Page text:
Land traded hands frequently in late 1800s
The former Mack School can be seen at the northeast corner of the intersection of County Highway 89 and Territorial Road in the town of Richmond. The tiny building is now a private home.
This school received its name because in 1891 the owner of the surrounding property was William Mack. He owned 160 acres in that location. He was not the first white owner of that farm. The 1857 plat map shows the owner as E.M. Rice. The 1873 plat book lists the owner of this farm as B.B. Freeman.
Rice was born in Vermont, according to the 1882 “History of Walworth County.” He came to Wisconsin with his wife, Laura, in 1841 and settled on the farm in Section 5, town of Richmond.
He was elected superintendent of the poor in 1856 and served in that office for six years. They had two daughters, Mary B. and Ada E. In 1867 the family moved to Whitewater.
The 1882 “History of Walworth County” indicates that Freeman was born in New York and moved first to Rock County in 1840. He moved to this Richmond location in 1867. He died Feb. 9, 1875.
In the 1891 plat book, William Mack is shown as the owner and the school is shown in the intersection corner along with School No. 5. The 1921 plat book shows Charles Mack as the owner of this farm. In 1930 it changes to Warren Mack.
Sometime in late 1930 the owner is listed as Wade Bros. Then in 1961 and into the 1990s the owners are shown to be Howard, Harland and Martha Wade. The 2012 book now lists the owner of the farm surrounding the former schoolhouse as Ronald W. Wade.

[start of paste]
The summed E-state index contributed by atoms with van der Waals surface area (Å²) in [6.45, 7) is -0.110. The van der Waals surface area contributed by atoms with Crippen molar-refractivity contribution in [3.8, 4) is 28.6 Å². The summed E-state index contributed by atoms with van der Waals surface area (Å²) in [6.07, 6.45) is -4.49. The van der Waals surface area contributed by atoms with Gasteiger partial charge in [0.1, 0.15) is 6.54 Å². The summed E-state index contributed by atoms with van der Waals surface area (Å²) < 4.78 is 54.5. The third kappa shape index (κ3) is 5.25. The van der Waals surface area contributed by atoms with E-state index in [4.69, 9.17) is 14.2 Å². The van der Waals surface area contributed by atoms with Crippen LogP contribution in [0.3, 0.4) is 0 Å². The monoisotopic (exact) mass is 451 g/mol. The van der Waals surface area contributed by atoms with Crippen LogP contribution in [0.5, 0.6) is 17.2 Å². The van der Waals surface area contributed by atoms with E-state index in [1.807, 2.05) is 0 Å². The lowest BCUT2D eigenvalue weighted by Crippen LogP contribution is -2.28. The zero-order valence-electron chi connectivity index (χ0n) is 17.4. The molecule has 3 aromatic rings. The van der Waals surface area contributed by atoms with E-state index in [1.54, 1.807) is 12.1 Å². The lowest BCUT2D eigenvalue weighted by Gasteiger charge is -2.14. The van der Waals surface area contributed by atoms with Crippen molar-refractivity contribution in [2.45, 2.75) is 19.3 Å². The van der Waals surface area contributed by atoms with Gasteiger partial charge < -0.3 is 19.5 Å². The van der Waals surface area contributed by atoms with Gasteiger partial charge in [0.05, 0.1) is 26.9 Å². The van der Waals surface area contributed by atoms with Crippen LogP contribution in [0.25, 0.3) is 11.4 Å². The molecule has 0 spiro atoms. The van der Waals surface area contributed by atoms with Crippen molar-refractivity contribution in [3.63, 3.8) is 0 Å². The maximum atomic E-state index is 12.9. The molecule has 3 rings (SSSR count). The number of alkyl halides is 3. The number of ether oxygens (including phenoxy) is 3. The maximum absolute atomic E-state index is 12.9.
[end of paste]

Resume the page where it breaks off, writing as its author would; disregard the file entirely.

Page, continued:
Mack School District No. 5 in the town of Richmond also was known as Pioneer School. The first school was built in 1849 on land deeded by the government on April 5, 1849. The school was 23-by-19-feet and had 44 square feet of blackboard.
The teacher in 1871 was Emogene Smith. In 1902 the district clerk was E.M. Davis. Emma Roe was the teacher from 1909 until 1911. She received $30 per month for teaching eight students. The next year she received $35/month and had only six pupils. A Miss Weyher was the next teacher.
The school closed for the 1941-'42 school year. The last teacher was Jansina Mawhinney.
At that time she received $85 a month and had only four pupils. In 1950 the district joined with Rock County.
Ginny Hall, a historian from Delavan, is author of the “Walking around ...” and “Meandering ... ” books, which highlight the history of Walworth County communities.